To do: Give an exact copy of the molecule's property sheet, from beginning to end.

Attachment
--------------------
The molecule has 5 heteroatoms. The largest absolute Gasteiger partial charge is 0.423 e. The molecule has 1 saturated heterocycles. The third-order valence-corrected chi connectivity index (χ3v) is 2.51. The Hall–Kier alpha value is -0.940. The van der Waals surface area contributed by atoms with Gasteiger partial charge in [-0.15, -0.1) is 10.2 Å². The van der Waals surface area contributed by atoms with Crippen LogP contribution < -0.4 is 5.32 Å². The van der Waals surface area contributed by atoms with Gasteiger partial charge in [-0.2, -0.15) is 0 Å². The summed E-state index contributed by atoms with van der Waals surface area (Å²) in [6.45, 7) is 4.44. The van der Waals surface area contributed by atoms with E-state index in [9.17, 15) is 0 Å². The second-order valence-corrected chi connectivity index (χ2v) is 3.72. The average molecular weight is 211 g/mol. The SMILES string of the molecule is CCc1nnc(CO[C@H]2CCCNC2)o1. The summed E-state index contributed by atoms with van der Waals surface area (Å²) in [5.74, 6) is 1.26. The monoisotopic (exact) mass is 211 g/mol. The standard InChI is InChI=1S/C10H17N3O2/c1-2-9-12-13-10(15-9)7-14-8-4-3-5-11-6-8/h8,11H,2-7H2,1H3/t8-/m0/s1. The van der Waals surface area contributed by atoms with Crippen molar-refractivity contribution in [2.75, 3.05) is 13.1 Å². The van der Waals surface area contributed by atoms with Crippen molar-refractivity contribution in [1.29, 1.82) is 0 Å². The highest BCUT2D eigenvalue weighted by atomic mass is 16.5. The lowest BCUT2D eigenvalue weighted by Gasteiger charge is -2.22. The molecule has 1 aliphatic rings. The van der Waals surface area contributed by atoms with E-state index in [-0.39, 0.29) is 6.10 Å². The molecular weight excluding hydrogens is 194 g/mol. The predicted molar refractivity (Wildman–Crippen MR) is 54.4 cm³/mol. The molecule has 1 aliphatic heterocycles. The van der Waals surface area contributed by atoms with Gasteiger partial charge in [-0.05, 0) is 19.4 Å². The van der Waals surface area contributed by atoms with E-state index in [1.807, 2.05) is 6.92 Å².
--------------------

The molecule has 5 heteroatoms. The largest absolute Gasteiger partial charge is 0.423 e. The molecule has 1 saturated heterocycles. The third-order valence-corrected chi connectivity index (χ3v) is 2.51. The Hall–Kier alpha value is -0.940. The van der Waals surface area contributed by atoms with Gasteiger partial charge in [-0.15, -0.1) is 10.2 Å². The van der Waals surface area contributed by atoms with Crippen LogP contribution < -0.4 is 5.32 Å². The van der Waals surface area contributed by atoms with Gasteiger partial charge in [-0.2, -0.15) is 0 Å². The summed E-state index contributed by atoms with van der Waals surface area (Å²) in [6.45, 7) is 4.44. The van der Waals surface area contributed by atoms with E-state index in [9.17, 15) is 0 Å². The second-order valence-corrected chi connectivity index (χ2v) is 3.72. The average molecular weight is 211 g/mol. The SMILES string of the molecule is CCc1nnc(CO[C@H]2CCCNC2)o1. The summed E-state index contributed by atoms with van der Waals surface area (Å²) in [5.74, 6) is 1.26. The monoisotopic (exact) mass is 211 g/mol. The standard InChI is InChI=1S/C10H17N3O2/c1-2-9-12-13-10(15-9)7-14-8-4-3-5-11-6-8/h8,11H,2-7H2,1H3/t8-/m0/s1. The van der Waals surface area contributed by atoms with Crippen molar-refractivity contribution in [2.75, 3.05) is 13.1 Å². The van der Waals surface area contributed by atoms with Crippen molar-refractivity contribution in [1.29, 1.82) is 0 Å². The highest BCUT2D eigenvalue weighted by atomic mass is 16.5. The lowest BCUT2D eigenvalue weighted by Gasteiger charge is -2.22. The molecule has 1 aliphatic rings. The van der Waals surface area contributed by atoms with E-state index in [-0.39, 0.29) is 6.10 Å². The molecular weight excluding hydrogens is 194 g/mol. The predicted molar refractivity (Wildman–Crippen MR) is 54.4 cm³/mol. The molecule has 1 aliphatic heterocycles. The van der Waals surface area contributed by atoms with Gasteiger partial charge in [-0.05, 0) is 19.4 Å². The van der Waals surface area contributed by atoms with E-state index in [1.807, 2.05) is 6.92 Å².